San José, Costa Rica, since 1956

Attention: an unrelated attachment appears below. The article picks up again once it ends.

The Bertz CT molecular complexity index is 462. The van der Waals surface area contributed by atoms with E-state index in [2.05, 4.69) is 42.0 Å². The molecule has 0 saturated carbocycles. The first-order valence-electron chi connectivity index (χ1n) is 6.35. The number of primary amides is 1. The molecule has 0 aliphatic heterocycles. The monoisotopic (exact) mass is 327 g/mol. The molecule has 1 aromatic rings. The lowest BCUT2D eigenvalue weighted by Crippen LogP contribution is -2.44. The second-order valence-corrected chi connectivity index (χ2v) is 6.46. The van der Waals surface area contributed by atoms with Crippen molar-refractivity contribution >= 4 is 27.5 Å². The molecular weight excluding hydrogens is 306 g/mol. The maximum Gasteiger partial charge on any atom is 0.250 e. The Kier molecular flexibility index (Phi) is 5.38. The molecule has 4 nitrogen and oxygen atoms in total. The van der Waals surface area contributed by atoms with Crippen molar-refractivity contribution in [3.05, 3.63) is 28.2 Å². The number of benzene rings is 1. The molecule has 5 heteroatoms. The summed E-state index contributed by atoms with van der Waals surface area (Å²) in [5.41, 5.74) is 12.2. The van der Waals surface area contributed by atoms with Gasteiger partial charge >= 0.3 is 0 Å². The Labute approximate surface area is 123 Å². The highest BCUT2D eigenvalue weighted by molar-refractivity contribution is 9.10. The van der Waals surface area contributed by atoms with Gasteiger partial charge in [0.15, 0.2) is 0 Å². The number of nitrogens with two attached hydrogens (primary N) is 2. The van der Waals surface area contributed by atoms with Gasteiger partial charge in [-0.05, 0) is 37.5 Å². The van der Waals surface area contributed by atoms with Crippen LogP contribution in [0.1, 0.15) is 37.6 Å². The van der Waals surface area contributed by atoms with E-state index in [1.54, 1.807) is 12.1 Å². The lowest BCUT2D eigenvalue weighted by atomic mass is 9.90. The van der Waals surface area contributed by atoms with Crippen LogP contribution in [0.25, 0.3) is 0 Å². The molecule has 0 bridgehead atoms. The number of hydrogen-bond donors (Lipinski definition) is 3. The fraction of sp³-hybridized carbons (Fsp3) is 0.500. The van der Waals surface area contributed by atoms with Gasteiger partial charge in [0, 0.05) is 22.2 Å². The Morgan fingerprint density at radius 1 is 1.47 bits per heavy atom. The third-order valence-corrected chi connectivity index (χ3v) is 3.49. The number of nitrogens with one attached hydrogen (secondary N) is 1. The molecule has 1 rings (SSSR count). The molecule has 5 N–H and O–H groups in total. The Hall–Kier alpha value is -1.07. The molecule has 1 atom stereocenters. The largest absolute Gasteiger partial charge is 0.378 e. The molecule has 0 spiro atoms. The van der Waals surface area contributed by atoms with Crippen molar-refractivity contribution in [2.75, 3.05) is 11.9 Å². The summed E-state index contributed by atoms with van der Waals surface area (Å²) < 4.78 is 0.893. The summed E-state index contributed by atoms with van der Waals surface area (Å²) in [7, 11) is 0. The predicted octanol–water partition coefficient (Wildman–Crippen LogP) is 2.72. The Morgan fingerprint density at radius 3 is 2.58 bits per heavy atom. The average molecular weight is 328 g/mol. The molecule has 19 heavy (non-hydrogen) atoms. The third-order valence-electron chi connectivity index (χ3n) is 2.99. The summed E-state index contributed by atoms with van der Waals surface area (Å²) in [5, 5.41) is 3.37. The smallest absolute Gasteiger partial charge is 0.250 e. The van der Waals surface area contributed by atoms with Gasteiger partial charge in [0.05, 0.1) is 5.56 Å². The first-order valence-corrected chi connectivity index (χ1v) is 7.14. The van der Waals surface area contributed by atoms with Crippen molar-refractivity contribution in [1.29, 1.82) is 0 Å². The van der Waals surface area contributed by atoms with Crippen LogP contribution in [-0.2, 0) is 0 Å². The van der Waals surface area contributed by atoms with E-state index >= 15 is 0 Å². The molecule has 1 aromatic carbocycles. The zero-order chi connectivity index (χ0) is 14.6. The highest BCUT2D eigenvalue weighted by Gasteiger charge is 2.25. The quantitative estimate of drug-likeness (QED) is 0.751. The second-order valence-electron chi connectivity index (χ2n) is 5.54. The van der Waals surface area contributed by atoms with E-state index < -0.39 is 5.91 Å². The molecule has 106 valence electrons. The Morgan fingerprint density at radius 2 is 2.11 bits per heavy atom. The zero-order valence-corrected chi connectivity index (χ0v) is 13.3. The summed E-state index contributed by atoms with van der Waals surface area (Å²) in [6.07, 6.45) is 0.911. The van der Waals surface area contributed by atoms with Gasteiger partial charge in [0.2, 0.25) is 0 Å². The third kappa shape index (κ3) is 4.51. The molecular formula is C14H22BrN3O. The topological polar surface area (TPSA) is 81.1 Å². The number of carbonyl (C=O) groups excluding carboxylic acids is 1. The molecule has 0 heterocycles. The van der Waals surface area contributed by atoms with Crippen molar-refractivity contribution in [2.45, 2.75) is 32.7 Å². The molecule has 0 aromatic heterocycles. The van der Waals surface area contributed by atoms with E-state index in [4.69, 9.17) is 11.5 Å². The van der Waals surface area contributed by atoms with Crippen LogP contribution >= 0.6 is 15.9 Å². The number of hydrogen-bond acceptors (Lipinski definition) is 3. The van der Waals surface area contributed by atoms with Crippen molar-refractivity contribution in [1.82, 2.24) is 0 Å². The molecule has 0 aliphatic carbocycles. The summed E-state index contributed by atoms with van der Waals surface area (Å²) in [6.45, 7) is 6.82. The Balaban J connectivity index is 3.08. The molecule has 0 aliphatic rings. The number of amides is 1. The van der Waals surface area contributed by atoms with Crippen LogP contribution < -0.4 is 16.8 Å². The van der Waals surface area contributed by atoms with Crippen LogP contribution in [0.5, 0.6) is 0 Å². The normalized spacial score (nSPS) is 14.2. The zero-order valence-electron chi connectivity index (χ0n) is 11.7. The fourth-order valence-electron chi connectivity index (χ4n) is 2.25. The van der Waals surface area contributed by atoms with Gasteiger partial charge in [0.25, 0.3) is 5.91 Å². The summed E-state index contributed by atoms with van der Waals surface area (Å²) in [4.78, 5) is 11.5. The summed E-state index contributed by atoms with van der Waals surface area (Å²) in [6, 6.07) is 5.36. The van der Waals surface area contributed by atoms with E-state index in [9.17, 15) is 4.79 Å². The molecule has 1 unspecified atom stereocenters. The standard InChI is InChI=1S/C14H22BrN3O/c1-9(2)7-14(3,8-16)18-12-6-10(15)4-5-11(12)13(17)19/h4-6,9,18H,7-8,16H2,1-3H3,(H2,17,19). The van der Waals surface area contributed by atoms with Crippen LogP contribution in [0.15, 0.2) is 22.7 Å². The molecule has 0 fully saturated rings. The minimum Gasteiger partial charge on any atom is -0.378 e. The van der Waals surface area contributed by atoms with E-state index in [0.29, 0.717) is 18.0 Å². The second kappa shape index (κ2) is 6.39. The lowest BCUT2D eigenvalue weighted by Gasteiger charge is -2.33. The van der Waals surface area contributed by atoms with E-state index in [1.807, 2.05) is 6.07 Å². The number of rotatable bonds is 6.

IN our article “Fuel Spill ThreatensThousands” in last week’s edition, wequoted Natalie Montiel, chief of waterquality and operations for the HerediaPublic Services Company (ESPH), assaying the country follows the EuropeanUnion’s standards for hydrocarbon concentrationbecause Costa Rica lacks itsown hydrocarbon parameters.Though Costa Rica has no standardfor “total petroleum hydrocarbon” concentrations,Ricardo Morales, from theRisk Management Office of the Ministryof Public Health, says Costa Rica doeshave hydrocarbon concentrations standardsfor drinking water that are “in linewith the U.S. Environmental ProtectionAgency and the World HealthOrganization.” The country’s Reglamentopara Agua Potable lists parametersfor specific substance concentrationssuch as benzene and policyclicaromatic hydrocarbons, he said.Additionally, soil samples were takenfrom inside the southwestern part of thegas station thought to be responsible forthe fuel spill, not southwest of the station,as reported.Morales told The Tico Times lastweek that he couldn’t reveal the namesof the foreign companies interested incleaning up the spill; he later clarified thecommission assigned to deal with thespill has no “set candidates or preferences”for the job because the officialbidding process won’t begin until nextmonth. He added that the commission isnot required to hire a national expert tooversee the process but has decided todo so for practical reasons.Morales also clarified it was theMinistry of Public Health that orderedthe closure of the gas station, while theMinistry of Environment and Energy(MINAE) withdrew authorization for theNational Oil Refinery (RECOPE) to sellfuel to the station in Barreal, in theprovince of Heredia.

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